Dennis Monokroussos is 43, lives in South Bend, IN, where he teaches chess and has worked as an adjunct professor of philosophy at the University of Notre Dame and Indiana University-South Bend.

At one time he was one of the strongest juniors in the U.S. and has reached a peak rating of 2434 USCF, but several long breaks from tournament play have made him rusty. He is now resuming tournament chess in earnest, hoping to reach new heights.

Dennis has been working as a chess teacher for ten years now, giving lessons to adults and kids both in person and on the internet, worked for a number of years for New York’s Chess In The Schools program, where he was one of the coaches of the 1997-8 US K-8 championship team from the Bronx, and was very active in working with many of CITS’s most talented juniors.

When Dennis Monokroussos presents a game, there are usually two main areas of focus: the opening-to-middlegame transition and the key moments of the middlegame (or endgame, when applicable). With respect to the latter, he attempts to present some serious analysis culled from his best sources (both text and database), which he has checked with his own efforts and then double-checked with his chess software.

Playchess Training with IM Merijn van Delft

Everyone is invited to join this weekly training hour on Wednesday evening. Together we will have a look at the most recent grandmaster games. Recurring themes during our analyses and discussions are the latest opening developments and how to work on your own chess.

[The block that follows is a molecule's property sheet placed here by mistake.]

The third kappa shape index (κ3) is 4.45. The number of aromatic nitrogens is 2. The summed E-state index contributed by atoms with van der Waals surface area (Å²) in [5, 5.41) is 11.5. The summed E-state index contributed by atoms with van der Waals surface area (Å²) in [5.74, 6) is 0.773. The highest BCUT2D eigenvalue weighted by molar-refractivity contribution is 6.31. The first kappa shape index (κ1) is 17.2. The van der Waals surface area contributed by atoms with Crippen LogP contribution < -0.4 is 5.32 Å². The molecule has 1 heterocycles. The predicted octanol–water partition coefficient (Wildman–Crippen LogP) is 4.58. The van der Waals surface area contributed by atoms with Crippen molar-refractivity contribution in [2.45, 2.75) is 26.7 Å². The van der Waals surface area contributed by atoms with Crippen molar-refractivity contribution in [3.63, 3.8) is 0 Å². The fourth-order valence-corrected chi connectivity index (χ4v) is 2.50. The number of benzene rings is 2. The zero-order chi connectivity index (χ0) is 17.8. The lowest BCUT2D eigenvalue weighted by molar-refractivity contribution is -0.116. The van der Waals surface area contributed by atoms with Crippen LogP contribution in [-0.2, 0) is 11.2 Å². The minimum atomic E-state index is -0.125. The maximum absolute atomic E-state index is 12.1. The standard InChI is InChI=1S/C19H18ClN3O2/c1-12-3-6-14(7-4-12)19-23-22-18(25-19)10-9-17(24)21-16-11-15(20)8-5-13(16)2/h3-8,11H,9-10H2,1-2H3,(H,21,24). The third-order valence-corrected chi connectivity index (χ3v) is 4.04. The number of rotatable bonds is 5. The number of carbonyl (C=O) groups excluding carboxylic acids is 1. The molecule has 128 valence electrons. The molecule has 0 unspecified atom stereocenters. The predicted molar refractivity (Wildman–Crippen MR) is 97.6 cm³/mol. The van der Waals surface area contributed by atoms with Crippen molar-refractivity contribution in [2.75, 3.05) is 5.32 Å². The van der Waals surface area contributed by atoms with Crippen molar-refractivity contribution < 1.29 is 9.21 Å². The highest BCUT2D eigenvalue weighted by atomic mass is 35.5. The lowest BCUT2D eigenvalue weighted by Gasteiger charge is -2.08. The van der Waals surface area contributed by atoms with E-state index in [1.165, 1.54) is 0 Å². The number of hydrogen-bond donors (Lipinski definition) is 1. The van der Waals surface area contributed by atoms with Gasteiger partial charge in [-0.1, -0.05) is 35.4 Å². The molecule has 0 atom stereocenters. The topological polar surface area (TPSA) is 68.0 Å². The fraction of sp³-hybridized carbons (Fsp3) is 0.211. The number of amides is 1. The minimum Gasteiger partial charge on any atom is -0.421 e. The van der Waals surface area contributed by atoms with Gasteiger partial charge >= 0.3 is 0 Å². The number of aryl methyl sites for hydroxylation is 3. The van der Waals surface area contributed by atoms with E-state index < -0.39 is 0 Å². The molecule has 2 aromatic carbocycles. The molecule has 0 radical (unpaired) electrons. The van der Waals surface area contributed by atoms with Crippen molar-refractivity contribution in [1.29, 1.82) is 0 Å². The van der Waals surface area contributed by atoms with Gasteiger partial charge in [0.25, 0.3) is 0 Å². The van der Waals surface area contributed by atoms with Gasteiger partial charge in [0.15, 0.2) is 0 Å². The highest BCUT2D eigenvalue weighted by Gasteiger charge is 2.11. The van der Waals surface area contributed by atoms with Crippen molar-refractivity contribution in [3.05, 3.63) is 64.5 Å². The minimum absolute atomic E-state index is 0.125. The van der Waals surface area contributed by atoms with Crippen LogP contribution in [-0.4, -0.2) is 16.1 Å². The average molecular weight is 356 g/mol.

A word about myself: I was born (March 13, 1979) and raised in Apeldoorn, The Netherlands. In 1995 I won the Dutch U16 Championship and played the European Championship in Poland and the World Championship in Brasil. In 1998 I moved to Amsterdam to study psychology and had a great time there. In 2003 I met my wife Evi Zickelbein and ever since we've been living together in Hamburg, Germany. In 2004 I made both master titles: one at the university and one in chess. Since 2005 I've been working fulltime in the chess world: training, coaching, writing, organizing and still actively playing myself. By now I have about fifteen years of experience as a chess trainer. Together with my dad I wrote a book about chess training (Schaaktalent Ontwikkelen), of which the Dutch version is already available and the English version will follow April 2010.

IM Merijn van Delft's lecture starts at 20:00h Central European Time (Berlin, Paris, Rome), which translates to 19:00h London. You can find the times for different locations in the world at World Time and Date. Exact times for most larger cities are here. The lecture is in the "Broadcast" room of Playchess. It is free for Premium Playchess members (50 Ducats for others).


The lectures are broadcast live on the chess server If you are not a member you can download the free PGN reader ChessBase Light, which gives you immediate access. You can also use the program to read, replay and analyse PGN games. New and enhanced: CB Light 2009!